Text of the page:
The Internet- HIVE MIND
Hive Mind is the fourth album by The Internet, a “band” that began at the dawn of the decade as a two-member, side-project lark, co-founded by Odd Future alums Sydney “Syd” Bennett and Matt Martians. Since their 2011 debut Purple Naked Ladies, each album represents a progression. 2013’s Feel Good generated enough buzz to earn them the opening slot on Mac Miller’s Space Migration tour, plus yielded their first “hit”, the Chad Hugo-assisted “Dontcha”. 2015’s Ego Death welcomed trailblazing teenage “iRig” guitarist/producer Steve Lacy into the fold, while garnering a Best Urban Contemporary Album Grammy nomination.
Hive Mind arrives on the heels of Syd and Lacy solo projects cut during the band’s 2017 hiatus. It is their first album since the now-five-piece unit embarked on a headlining world club/theatre tour in support of Ego Death, as well as opening for Gorillaz in arenas. Syd’s departure from Odd Future -the L.A. collective she was integral to as a DJ/producer/engineer.- followed. Perhaps as a result of these, and other factors, Hive Mind is The Internet’s most mature and outstanding album to date. It’s also easily one of 2018’s standouts.
Syd Bennett, not a “natural singer” in the church-trained tradition, comes from the Aaliyah/Brandy school of emoting, rather than Aretha/Whitney. But the confidence she’s gained since the band began, both in studio and onstage, has meant that vocally “It Gets Better (With Time)”. Meanwhile, wunderkind Lacy, 19 at the time of its recording, co-authors every track, contributing vocals to four cuts, plus some blistering guitar lines, like an iPhone Ernie Isley on his “Come Over” solo. Patrick Page II lays down chunky-ass basslines throughout, particularly on the lead single, “Roll (Burbank Funk)”, now playing at a skating rink near you. Martians rotates between five different instruments, finding a myriad of ways to play get in where you fit in, particularly on the propulsive “Beat Goes On”.
Somehow, The Internet are still pioneering how to sound like an R&B garage band, while being organically grown online. Here’s another helping of “Humble Pie” to stimulate your Dirty Mind. Perhaps most encouraging is that while Hive Mind elevates and updates their formulas, it’s clearly not the band’s final step. What will eventually be the best album by The Internet is one they haven’t made yet. But for now, fans can consider themselves blessed to take what they can get.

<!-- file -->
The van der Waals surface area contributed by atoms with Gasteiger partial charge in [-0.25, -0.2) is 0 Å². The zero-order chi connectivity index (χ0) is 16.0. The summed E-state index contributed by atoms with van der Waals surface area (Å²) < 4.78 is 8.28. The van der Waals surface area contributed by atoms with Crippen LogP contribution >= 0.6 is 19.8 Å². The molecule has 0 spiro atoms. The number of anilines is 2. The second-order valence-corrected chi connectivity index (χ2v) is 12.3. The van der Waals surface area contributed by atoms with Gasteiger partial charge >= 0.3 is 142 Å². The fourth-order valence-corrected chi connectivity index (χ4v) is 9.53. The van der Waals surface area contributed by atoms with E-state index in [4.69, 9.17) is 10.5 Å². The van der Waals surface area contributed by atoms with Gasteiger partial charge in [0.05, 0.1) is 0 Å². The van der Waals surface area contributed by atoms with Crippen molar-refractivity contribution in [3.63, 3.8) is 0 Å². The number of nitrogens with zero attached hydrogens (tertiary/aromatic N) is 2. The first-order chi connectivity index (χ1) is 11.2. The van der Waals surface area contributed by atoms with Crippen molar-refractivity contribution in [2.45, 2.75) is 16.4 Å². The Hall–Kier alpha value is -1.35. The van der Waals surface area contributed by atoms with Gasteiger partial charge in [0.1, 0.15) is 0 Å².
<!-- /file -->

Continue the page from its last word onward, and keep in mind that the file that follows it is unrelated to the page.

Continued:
Toubab Krewe- STYLO
West African soaked flavors and heart-filling melodies dance in the streets once again on Toubab Krewe’s third full length LP Stylo, which dropped in March. All the usual suspects are back at it, kora, ngoni, djembe, and wailing, jamming guitars and mellifluous bass. Only this time mixed with super funky Bayou beats courtesy of the “Groove Guardian” Terrence Houston, among New Orleans’ most revered drummers of his generation. Luke Quaranta and company mine material made famous by the celebrated Senegalese singer Baaba Maal, dating back to the band’s sojourn to West Africa in 2001. Toubab Krewe has always shown prodigious respect to the traditions; the boys make Maal’s classic song their own. Toubab Krewe shows respect to the homeland by incorporating guest vocalists Sekou Bah and Wassa Coulibaly, who recorded their parts in Bamako, Mali. Longtime influence Lamine Soumano appears on “Miriama”, possibly the strongest cut on the album. Toubab Krewe stand alone in the US, making African music in the Southeast and Bayou, not for a moment sacrificing the integrity or intention behind these timeless melodies. On Stylo, Toubab Krewe expertly weave them into the fabric of contemporary jam and progressive world music culture, unequivocally on their own terms.
“Stylo came together just by jamming and distilling those (acoustic) ideas down into songs. The post-production was a big part of it as well. We recorded the session in late 2014 and sat on it for a couple years. Then we came back to it with fresh ears and crafted the tunes with what we had recorded. Then we took creative license with how we mixed, edited and overdubbed it.” Luke Quaranta
Khruangbin – CON TODO EL MUNDO
Khruangbin creates atmospheric sound art that is unlike anything in the musical marketplace. Mostly instrumental, always in the pocket, steadily defying genre and categorization with nary a f*ck given, the Texas-based trio lives inside of the groove. Their songs and style are more in line with downtempo DJ sets, perfectly sliding into the Eighteenth Street Lounge vibration, even if they don’t know it. Rapidly building a fervent and motivated fanbase through a virtually non-stop touring slate , Khruangbin returned in 2018 a flaming hot new LP, the aural opiate Con Todo El Mundo.
Khruangbin takes the flavors explored on their 2015 debut album, and continues spicing the palette with their Thai Funk interpretations. The band opens their collective scope further and wider, revisiting East Coast hip-hop aesthetics on “Shades of Man,” they traverse to Tehran, Iran on the quirky guitar-led single “Maria Tambien,” and even reaches for some smooth, lusty Cuban soul “August 10.” Drummer/hip-hop producer Donald ‘DJ’ Johnson reveals boom-bap drenched drums, sturdily marching Laura Lee’s funky-fresh bass work to create a rugged rhythm section. Mark Speer’s freewheeling guitar leaps into the stratosphere with choice chordal voicings and minimalist psychedelia. The less-is-more approach and humble intentions that inform the music allow Khruangbin to esoterically mash global styles with such reverence and grace. Though the lion’s share of their material on both of their records is primarily instrumental, when the trio do unveil lyrical excursions (the Zouk-dripped “Evan Finds the Third Room”) they sing in unison, offering muted tones and sublime arrangements that only serves to enhance the abundant danceablility of their dreamy grooves.